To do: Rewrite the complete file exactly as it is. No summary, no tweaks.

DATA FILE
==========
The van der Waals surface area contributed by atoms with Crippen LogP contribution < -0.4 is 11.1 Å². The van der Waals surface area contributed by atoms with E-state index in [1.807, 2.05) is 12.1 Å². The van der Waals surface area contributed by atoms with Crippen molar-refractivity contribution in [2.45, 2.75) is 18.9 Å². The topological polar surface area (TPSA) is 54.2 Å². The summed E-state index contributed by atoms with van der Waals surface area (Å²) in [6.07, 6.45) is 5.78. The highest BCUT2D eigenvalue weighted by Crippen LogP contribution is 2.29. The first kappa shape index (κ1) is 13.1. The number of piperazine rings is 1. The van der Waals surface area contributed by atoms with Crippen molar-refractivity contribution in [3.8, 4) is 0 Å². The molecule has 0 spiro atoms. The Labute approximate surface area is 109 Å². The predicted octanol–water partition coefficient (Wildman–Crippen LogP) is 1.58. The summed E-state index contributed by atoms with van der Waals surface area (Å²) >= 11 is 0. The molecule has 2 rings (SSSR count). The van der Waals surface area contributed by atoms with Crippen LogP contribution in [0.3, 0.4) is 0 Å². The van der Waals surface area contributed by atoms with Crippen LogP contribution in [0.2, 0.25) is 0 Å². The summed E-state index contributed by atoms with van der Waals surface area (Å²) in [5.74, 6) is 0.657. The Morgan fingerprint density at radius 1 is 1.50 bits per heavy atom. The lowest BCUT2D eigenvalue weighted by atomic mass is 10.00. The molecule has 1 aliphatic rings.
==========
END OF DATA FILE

The van der Waals surface area contributed by atoms with Crippen LogP contribution < -0.4 is 11.1 Å². The van der Waals surface area contributed by atoms with E-state index in [1.807, 2.05) is 12.1 Å². The van der Waals surface area contributed by atoms with Crippen molar-refractivity contribution in [2.45, 2.75) is 18.9 Å². The topological polar surface area (TPSA) is 54.2 Å². The summed E-state index contributed by atoms with van der Waals surface area (Å²) in [6.07, 6.45) is 5.78. The highest BCUT2D eigenvalue weighted by Crippen LogP contribution is 2.29. The first kappa shape index (κ1) is 13.1. The number of piperazine rings is 1. The van der Waals surface area contributed by atoms with Crippen molar-refractivity contribution in [3.8, 4) is 0 Å². The molecule has 0 spiro atoms. The Labute approximate surface area is 109 Å². The predicted octanol–water partition coefficient (Wildman–Crippen LogP) is 1.58. The summed E-state index contributed by atoms with van der Waals surface area (Å²) >= 11 is 0. The molecule has 2 rings (SSSR count). The van der Waals surface area contributed by atoms with Crippen LogP contribution in [0.3, 0.4) is 0 Å². The van der Waals surface area contributed by atoms with Crippen LogP contribution in [0.2, 0.25) is 0 Å². The summed E-state index contributed by atoms with van der Waals surface area (Å²) in [5.74, 6) is 0.657. The Morgan fingerprint density at radius 1 is 1.50 bits per heavy atom. The lowest BCUT2D eigenvalue weighted by atomic mass is 10.00. The molecule has 1 aliphatic rings.